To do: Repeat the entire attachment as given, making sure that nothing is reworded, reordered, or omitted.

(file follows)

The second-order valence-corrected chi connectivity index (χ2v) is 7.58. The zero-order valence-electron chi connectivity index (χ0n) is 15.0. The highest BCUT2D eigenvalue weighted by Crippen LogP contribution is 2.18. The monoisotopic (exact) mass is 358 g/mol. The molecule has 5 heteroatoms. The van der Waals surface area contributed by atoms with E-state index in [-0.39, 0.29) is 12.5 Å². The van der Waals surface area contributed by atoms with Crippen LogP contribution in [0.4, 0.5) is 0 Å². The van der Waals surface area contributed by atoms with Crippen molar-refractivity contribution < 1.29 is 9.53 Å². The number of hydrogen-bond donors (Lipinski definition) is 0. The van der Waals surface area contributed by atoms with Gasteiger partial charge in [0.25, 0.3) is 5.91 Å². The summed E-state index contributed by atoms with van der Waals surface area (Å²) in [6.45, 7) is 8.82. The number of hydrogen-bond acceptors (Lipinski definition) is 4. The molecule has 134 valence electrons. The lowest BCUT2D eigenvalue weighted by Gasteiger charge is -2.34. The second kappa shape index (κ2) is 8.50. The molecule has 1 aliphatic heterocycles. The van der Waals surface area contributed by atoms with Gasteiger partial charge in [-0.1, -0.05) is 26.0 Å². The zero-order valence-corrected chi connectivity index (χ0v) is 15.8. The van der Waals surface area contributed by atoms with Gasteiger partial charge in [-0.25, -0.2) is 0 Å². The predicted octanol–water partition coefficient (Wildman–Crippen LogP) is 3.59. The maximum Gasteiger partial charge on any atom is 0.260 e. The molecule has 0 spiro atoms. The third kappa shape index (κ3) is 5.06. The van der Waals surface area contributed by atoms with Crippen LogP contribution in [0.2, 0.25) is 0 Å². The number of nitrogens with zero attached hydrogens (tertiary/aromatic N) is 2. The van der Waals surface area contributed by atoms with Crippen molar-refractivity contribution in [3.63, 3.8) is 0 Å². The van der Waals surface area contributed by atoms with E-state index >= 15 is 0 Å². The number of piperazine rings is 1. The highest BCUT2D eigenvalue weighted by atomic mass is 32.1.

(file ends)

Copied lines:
The second-order valence-corrected chi connectivity index (χ2v) is 7.58. The zero-order valence-electron chi connectivity index (χ0n) is 15.0. The highest BCUT2D eigenvalue weighted by Crippen LogP contribution is 2.18. The monoisotopic (exact) mass is 358 g/mol. The molecule has 5 heteroatoms. The van der Waals surface area contributed by atoms with E-state index in [-0.39, 0.29) is 12.5 Å². The van der Waals surface area contributed by atoms with Crippen LogP contribution in [0.4, 0.5) is 0 Å². The van der Waals surface area contributed by atoms with Crippen molar-refractivity contribution < 1.29 is 9.53 Å². The number of hydrogen-bond donors (Lipinski definition) is 0. The van der Waals surface area contributed by atoms with Gasteiger partial charge in [0.25, 0.3) is 5.91 Å². The summed E-state index contributed by atoms with van der Waals surface area (Å²) in [6.45, 7) is 8.82. The number of hydrogen-bond acceptors (Lipinski definition) is 4. The molecule has 134 valence electrons. The lowest BCUT2D eigenvalue weighted by Gasteiger charge is -2.34. The second kappa shape index (κ2) is 8.50. The molecule has 1 aliphatic heterocycles. The van der Waals surface area contributed by atoms with Gasteiger partial charge in [-0.1, -0.05) is 26.0 Å². The zero-order valence-corrected chi connectivity index (χ0v) is 15.8. The van der Waals surface area contributed by atoms with Gasteiger partial charge in [-0.25, -0.2) is 0 Å². The predicted octanol–water partition coefficient (Wildman–Crippen LogP) is 3.59. The maximum Gasteiger partial charge on any atom is 0.260 e. The molecule has 0 spiro atoms. The third kappa shape index (κ3) is 5.06. The van der Waals surface area contributed by atoms with Crippen LogP contribution in [0.2, 0.25) is 0 Å². The number of nitrogens with zero attached hydrogens (tertiary/aromatic N) is 2. The van der Waals surface area contributed by atoms with Crippen molar-refractivity contribution in [3.63, 3.8) is 0 Å². The van der Waals surface area contributed by atoms with E-state index >= 15 is 0 Å². The number of piperazine rings is 1. The highest BCUT2D eigenvalue weighted by atomic mass is 32.1.